Strictly Ballroom Shimmies Into Sydney

14 March 2014
Read Time: 2.8 mins

For Australian actor Mark Owen-Taylor being offered a role in the block-buster musical Strictly Ballroom is a welcome return to the story that he performed thirty years ago before it exploded into a worldwide phenomenon.

“I was in the little known second staging of Strictly Ballroom for The Sydney Theatre Company before it was turned into a film. I played Doug or Ray as he was known in the play. I knew Baz in the early years working on a few projects together but hadn't seen him for many moons when the call came through to audition for the musical. J.J. Silvers doesn't really have much of a presence in the film so playing the character is a process of evolution during the rehearsal period,” said Mark.

“The first read through was a little daunting for me. I had to sing a song in front of people who are at the top of their game in musical theatre. Fortunately the style dictated a certain washed up, past one's prime vibe, which disconcertingly fits my singing style quite well. I wear the one costume for the whole show. It’s elegant, stylish, astounding and glitters in all the right places.”

While the 1992 film is now part of the Australian consciousness, its genesis began in 1984 when Baz Luhrmann was studying at NIDA. Two years later, the now much lauded Director re-staged the play for the Czechoslovakian Youth Drama Festival in Bratislava. Following several more productions in Australia, the script was ready to be made into a feature film.

“From a small student play to my first motion picture and now a full-blown theatrical stage musical, Strictly Ballroom has been an almost thirty year journey for me. I have often marvelled at how this story, born so long ago, has been in my life for so many years and has managed to touch, move, entertain and uplift so many different people from so many different backgrounds,” said Baz.

“I think the simple truth is that, despite all the sequins, outrageous hairdos and classic Hollywood musical plotting, the simple message that there isn’t only one way to cha cha cha, and that within us all we have the true potential to dance through life with our own steps is something that appeals to all of us. The message that life doesn’t have to be strictly ballroom is something I hope to have our audiences carry with them as they dance down the aisles.”

 Thomas Lacey (Scott) and Phoebe Panaretos (Fran)

Carmen Pavlovic, whose company Global Creatures is co-producing the stage production with Bazmark, is thrilled to be part of Strictly Ballroom’s next incarnation.

“Our company is underpinned by an ethos of innovation and whether its dinosaurs, dragons, gorillas or ballroom dancers the aim is always the same – to tell great stories in genre busting ways. I have no doubt that Baz Luhrmann will preserve all of the heart and universality that Strictly Ballroom is famous for whilst delivering to audiences something that has never been experienced before. It’s a proud and thrilling collaboration for our company to be in partnership with Baz Luhrmann and Catherine Martin. We believe that Sydney is the rightful beginning for Strictly Ballroom’s journey back to the stage and to ensure the international success and recognition it deserves,” said Carmen.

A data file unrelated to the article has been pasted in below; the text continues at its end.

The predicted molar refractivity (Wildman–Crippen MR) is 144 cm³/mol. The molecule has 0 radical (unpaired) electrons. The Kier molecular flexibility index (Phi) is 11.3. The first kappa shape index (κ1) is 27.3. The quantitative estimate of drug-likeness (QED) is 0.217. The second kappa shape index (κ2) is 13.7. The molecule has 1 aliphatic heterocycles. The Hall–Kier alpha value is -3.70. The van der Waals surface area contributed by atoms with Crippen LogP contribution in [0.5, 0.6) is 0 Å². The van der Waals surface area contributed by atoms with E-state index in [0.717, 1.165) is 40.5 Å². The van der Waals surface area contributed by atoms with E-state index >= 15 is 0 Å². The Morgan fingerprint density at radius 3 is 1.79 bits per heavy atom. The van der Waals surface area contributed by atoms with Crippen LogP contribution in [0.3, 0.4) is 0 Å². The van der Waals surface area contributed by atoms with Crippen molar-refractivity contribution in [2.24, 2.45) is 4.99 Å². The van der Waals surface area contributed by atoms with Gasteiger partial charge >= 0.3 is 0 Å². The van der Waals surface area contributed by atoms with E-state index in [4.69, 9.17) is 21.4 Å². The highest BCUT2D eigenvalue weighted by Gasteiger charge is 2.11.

Mark, who is known to television audiences through such shows as Hey Dad, Sons and Daughters, A Country Practice, Water Rats and All Saints, believes it’s the core themes that strike such a chord with audiences.

“Australians tend to carry a healthy scepticism toward those in authority. We like to have a gamble at beating the odds and win or lose we take comfort in giving it our best shot. Strictly Ballroom is all about defying authority, striking out and being true to oneself. Of course as exemplified by the film's worldwide popularity this notion is not isolated to Australians alone,” he said.

“The stage show is live and we can't rely on editing tricks so the action has to be one constant flow from the Kendalls, to the dance comp, to the backstage shenanigans. However the real plus to a live show is that you can feel the energy, the pounding beat. The show is such that the audience is part of the action; they are co-contributors. It really is an event. I think it will be quite exhilarating.”

After seeing the show, Mark has some great tips for holiday-makers visiting Sydney.

“Go to Circular Quay and grab a gelato, my personal favourite is mango. Facing the Quay, walk a few metres to your right past the guy who breathes fire, and take the glass elevator up to the edge of the expressway. Check out the view as you ascend. Stroll over to the Botanic Gardens and meander through heading up to the NSW Art Gallery. Once in the Gallery feast your senses and you are done.”

Strictly Ballroom opens on April 12 at the Sydney Lyric Theatre, The Star.

Lyndon Barnett

Guided by curiosity and a sense of adventure, Lyndon travelled independently to 69 countries on six continents. As such, travel is Lyndon's only addiction. He enjoys with equal measure - scaling the peaks of a South American mountain at altitude, attending opera in a European Opera House or hunting for a bargain in an Asian market.